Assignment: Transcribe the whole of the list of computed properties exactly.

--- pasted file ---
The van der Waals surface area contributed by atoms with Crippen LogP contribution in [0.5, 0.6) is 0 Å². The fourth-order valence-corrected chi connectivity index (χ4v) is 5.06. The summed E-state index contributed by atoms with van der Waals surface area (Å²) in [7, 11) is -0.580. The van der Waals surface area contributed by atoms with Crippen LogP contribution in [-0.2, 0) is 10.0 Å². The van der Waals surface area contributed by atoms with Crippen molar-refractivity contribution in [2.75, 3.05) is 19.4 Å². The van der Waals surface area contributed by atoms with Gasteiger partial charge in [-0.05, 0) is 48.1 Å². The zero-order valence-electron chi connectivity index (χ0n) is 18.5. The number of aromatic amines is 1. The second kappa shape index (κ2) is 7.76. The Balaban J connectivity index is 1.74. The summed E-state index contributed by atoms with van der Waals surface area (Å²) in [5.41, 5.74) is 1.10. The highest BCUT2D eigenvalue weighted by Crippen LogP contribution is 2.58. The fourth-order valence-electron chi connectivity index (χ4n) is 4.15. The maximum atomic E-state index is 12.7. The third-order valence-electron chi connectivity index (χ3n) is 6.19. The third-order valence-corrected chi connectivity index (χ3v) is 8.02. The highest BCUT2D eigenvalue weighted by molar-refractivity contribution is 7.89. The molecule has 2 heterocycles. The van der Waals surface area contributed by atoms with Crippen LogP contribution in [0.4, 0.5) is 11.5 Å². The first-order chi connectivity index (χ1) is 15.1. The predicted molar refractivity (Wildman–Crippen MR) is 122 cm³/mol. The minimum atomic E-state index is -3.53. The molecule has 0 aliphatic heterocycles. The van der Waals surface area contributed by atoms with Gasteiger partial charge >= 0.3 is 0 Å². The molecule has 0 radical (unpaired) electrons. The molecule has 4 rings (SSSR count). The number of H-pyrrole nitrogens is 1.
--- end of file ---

The van der Waals surface area contributed by atoms with Crippen LogP contribution in [0.5, 0.6) is 0 Å². The fourth-order valence-corrected chi connectivity index (χ4v) is 5.06. The summed E-state index contributed by atoms with van der Waals surface area (Å²) in [7, 11) is -0.580. The van der Waals surface area contributed by atoms with Crippen LogP contribution in [-0.2, 0) is 10.0 Å². The van der Waals surface area contributed by atoms with Crippen molar-refractivity contribution in [2.75, 3.05) is 19.4 Å². The van der Waals surface area contributed by atoms with Gasteiger partial charge in [-0.05, 0) is 48.1 Å². The zero-order valence-electron chi connectivity index (χ0n) is 18.5. The number of aromatic amines is 1. The second kappa shape index (κ2) is 7.76. The Balaban J connectivity index is 1.74. The summed E-state index contributed by atoms with van der Waals surface area (Å²) in [5.41, 5.74) is 1.10. The highest BCUT2D eigenvalue weighted by Crippen LogP contribution is 2.58. The fourth-order valence-electron chi connectivity index (χ4n) is 4.15. The maximum atomic E-state index is 12.7. The third-order valence-electron chi connectivity index (χ3n) is 6.19. The third-order valence-corrected chi connectivity index (χ3v) is 8.02. The highest BCUT2D eigenvalue weighted by molar-refractivity contribution is 7.89. The molecule has 2 heterocycles. The van der Waals surface area contributed by atoms with Crippen LogP contribution in [0.4, 0.5) is 11.5 Å². The first-order chi connectivity index (χ1) is 15.1. The predicted molar refractivity (Wildman–Crippen MR) is 122 cm³/mol. The minimum atomic E-state index is -3.53. The molecule has 0 aliphatic heterocycles. The van der Waals surface area contributed by atoms with Gasteiger partial charge >= 0.3 is 0 Å². The molecule has 0 radical (unpaired) electrons. The molecule has 4 rings (SSSR count). The number of H-pyrrole nitrogens is 1.